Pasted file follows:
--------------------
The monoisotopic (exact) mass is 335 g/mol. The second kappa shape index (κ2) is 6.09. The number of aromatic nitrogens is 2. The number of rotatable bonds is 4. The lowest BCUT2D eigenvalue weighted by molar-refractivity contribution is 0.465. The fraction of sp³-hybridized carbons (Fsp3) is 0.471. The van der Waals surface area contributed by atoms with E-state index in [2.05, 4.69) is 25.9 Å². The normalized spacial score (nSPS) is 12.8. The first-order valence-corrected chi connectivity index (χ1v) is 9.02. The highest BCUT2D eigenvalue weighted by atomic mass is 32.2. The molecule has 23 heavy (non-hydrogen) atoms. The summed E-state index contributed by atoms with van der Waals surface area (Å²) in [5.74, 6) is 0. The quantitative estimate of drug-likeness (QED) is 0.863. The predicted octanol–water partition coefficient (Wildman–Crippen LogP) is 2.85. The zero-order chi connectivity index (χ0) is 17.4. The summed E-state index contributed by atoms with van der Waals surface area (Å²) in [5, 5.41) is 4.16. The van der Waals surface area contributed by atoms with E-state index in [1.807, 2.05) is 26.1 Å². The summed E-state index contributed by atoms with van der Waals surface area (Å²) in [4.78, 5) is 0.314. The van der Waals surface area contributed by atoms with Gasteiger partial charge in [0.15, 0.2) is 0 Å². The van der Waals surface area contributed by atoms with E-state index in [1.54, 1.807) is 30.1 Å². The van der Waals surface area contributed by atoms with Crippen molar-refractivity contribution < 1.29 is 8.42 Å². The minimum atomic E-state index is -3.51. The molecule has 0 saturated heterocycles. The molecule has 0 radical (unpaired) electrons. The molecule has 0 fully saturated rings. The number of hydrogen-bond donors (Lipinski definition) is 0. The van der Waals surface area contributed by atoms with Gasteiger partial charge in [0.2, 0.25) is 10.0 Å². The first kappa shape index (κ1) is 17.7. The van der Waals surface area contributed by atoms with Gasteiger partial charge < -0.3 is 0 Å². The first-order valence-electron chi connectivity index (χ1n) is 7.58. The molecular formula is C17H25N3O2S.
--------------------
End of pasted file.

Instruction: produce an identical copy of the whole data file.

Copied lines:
The monoisotopic (exact) mass is 335 g/mol. The second kappa shape index (κ2) is 6.09. The number of aromatic nitrogens is 2. The number of rotatable bonds is 4. The lowest BCUT2D eigenvalue weighted by molar-refractivity contribution is 0.465. The fraction of sp³-hybridized carbons (Fsp3) is 0.471. The van der Waals surface area contributed by atoms with E-state index in [2.05, 4.69) is 25.9 Å². The normalized spacial score (nSPS) is 12.8. The first-order valence-corrected chi connectivity index (χ1v) is 9.02. The highest BCUT2D eigenvalue weighted by atomic mass is 32.2. The molecule has 23 heavy (non-hydrogen) atoms. The summed E-state index contributed by atoms with van der Waals surface area (Å²) in [5.74, 6) is 0. The quantitative estimate of drug-likeness (QED) is 0.863. The predicted octanol–water partition coefficient (Wildman–Crippen LogP) is 2.85. The zero-order chi connectivity index (χ0) is 17.4. The summed E-state index contributed by atoms with van der Waals surface area (Å²) in [5, 5.41) is 4.16. The van der Waals surface area contributed by atoms with E-state index in [1.807, 2.05) is 26.1 Å². The summed E-state index contributed by atoms with van der Waals surface area (Å²) in [4.78, 5) is 0.314. The van der Waals surface area contributed by atoms with Gasteiger partial charge in [0.15, 0.2) is 0 Å². The van der Waals surface area contributed by atoms with E-state index in [1.54, 1.807) is 30.1 Å². The van der Waals surface area contributed by atoms with Crippen molar-refractivity contribution < 1.29 is 8.42 Å². The minimum atomic E-state index is -3.51. The molecule has 0 saturated heterocycles. The molecule has 0 radical (unpaired) electrons. The molecule has 0 fully saturated rings. The number of hydrogen-bond donors (Lipinski definition) is 0. The van der Waals surface area contributed by atoms with Gasteiger partial charge in [0.2, 0.25) is 10.0 Å². The first kappa shape index (κ1) is 17.7. The van der Waals surface area contributed by atoms with Gasteiger partial charge < -0.3 is 0 Å². The first-order valence-electron chi connectivity index (χ1n) is 7.58. The molecular formula is C17H25N3O2S.